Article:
Anna Coren, CNN, Hong Kong.



MACFARLANE: Welcome back. Now earlier in the show, we told you how artificial intelligence is shaking up the film industry and threatening

jobs in Hollywood.

Now we want to show you how A.I. can actually help some people do their jobs, like catching shoplifters. But at what cost to society? Alice Stewart

says it's how people in Britain may be tracked the minute they step foot in a store.


ALICE STEWART, CNN CORRESPONDENT (voice-over): Got that feeling you're being watched? You probably are. And it's not just CCTV, A.I. could be

watching, too.


STEWART: So your camera should have picked me up as I walked through the front door?


STEWART: So if you were the security guard and you discovered that I'd stolen something, you would go to this and find me?

GORDON: Yes, I'd scroll down and look at the system and I'd know what time you've walked in, so I'd be able to find your face, and in fact, here's

your face. Stole a load of steaks. And ran out.

STEWART: Stole a load of steaks.


STEWART (voice-over): I'm a suspect. A case of mistaken identity, I assure you. But here's what happens next. A suspect's biometrics are stored by

FaceWatch for a year. If they return to the shop, their presence will be alerted to staff. And for prolific thieves, or those suspected of taking a

high-value item, the biometrics could be shared with other stores in the area. All legal under British law.


GORDON: I was reporting all these crimes to the police, trying to help the police, giving them CCTV, and nothing ever happened.


STEWART (voice-over): This didn't start in a store, but a wine bar. London's oldest wine bar, in fact, run by FaceWatch founder, Simon Gordon.

GORDON: Our goal is to be the trusted, and we are the trusted name in facial recognition and crime prevention. We're just here to prevent crime.

We don't, were not --

STEWART: Isn't that the police's job? Are you filling a gap that shouldn't be filled by private businesses?

GORDON: Everybody should be taking security seriously.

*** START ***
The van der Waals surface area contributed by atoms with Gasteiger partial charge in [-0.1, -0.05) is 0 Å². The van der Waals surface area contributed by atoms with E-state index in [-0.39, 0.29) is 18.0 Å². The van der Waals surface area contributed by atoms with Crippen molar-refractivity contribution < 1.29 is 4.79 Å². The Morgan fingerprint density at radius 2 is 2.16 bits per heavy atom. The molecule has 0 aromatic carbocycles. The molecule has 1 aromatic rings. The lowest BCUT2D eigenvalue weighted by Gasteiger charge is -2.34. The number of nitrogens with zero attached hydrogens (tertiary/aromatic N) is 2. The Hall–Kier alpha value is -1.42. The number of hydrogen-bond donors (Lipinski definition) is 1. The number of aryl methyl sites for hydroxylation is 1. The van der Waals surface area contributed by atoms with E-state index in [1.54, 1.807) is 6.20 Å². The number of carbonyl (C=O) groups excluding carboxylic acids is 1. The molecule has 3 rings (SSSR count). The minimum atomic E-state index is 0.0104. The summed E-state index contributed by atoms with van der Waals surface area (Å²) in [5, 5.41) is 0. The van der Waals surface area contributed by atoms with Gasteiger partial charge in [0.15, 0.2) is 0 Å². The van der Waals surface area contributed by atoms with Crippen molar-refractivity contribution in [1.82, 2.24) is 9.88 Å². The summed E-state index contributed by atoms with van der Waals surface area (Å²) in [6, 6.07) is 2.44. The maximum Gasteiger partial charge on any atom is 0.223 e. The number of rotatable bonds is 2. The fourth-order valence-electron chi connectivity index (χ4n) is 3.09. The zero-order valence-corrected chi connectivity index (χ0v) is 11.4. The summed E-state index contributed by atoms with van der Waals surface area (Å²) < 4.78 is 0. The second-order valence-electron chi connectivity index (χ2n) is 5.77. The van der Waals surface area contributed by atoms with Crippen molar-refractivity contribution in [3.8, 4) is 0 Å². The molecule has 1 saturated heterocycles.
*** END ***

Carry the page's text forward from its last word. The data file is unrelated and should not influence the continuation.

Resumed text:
STEWART (voice-over): Gordon says there's no bias in the AI algorithms and the company also uses human super facial recognizers. But mistakes happen.

Accuracy was 99.85 percent in June, according to FaceWatch.


MADELEINE STONE, SR. ADVOCACY OFFICER, BIG BROTHER WATCH: If you're put on a watch list, your information is held for up to a year because there's no

real due process. This is all done by a private company, there's no police involvement, there's no direct evidence that anyone's actually committed a

crime. So you could very easily be wrongly placed on watch lists and have your life really changed because some AI-powered technology has flagged you

as a criminal, which you aren't.


STEWART (voice-over): For shoppers leaving a store with FaceWatch tech, there's a mix of opinions.

UNIDENTIFIED FEMALE: I don't want my face to be recognized, I'm just doing my shopping.

UNIDENTIFIED FEMALE: I mean it's uncomfortable, but I mean I understand why they're doing it.

UNIDENTIFIED MALE: I think in this day and age, even our phone, facial recognition, biometrics and everything, it's all around us so I don't think

there's any escaping it.


STEWART (voice-over): Back at the supermarket, it's time to see how quickly alarm bells will ring now I've been flagged.


STEWART: That was quick, I didn't even make it down the first aisle.

GORDON: That's a match. It's 99 percent similarity. You would trigger an alert in a store down the road if you'd carried out more than one crime

here or if it was over a certain value.

STEWART: Well, thanks for showing me how it works. Could I ask that you delete my profile?

GORDON: Absolutely.

STEWART: Not really, I think.


STEWART(voice-over): Anna Stewart, CNN, London.


MACFARLANE: I mean, I was going to pop to the shops after the show, but I think I'm just going to head straight home now after that. Anyway, let's

move on.

A history-making weekend at Wimbledon is ready to be served.


The tennis world's number one, Carlos Alcaraz, and world number two, Novak Djokovic, have booked their tickets to the men's final on Sunday. One

looking to win an eighth title there, one looking to win his first ever Wimbledon title.

But first, the women will hit the grass court on Saturday where a new Wimbledon champion will be crowned. Ons Jabeur making the final for the

second consecutive year where she will be facing Marketa Vondrousova.

So let's bring in World Sports Andy Scholes during me now live. Andy, great to see you. Let's talk about the men first, because that was the one that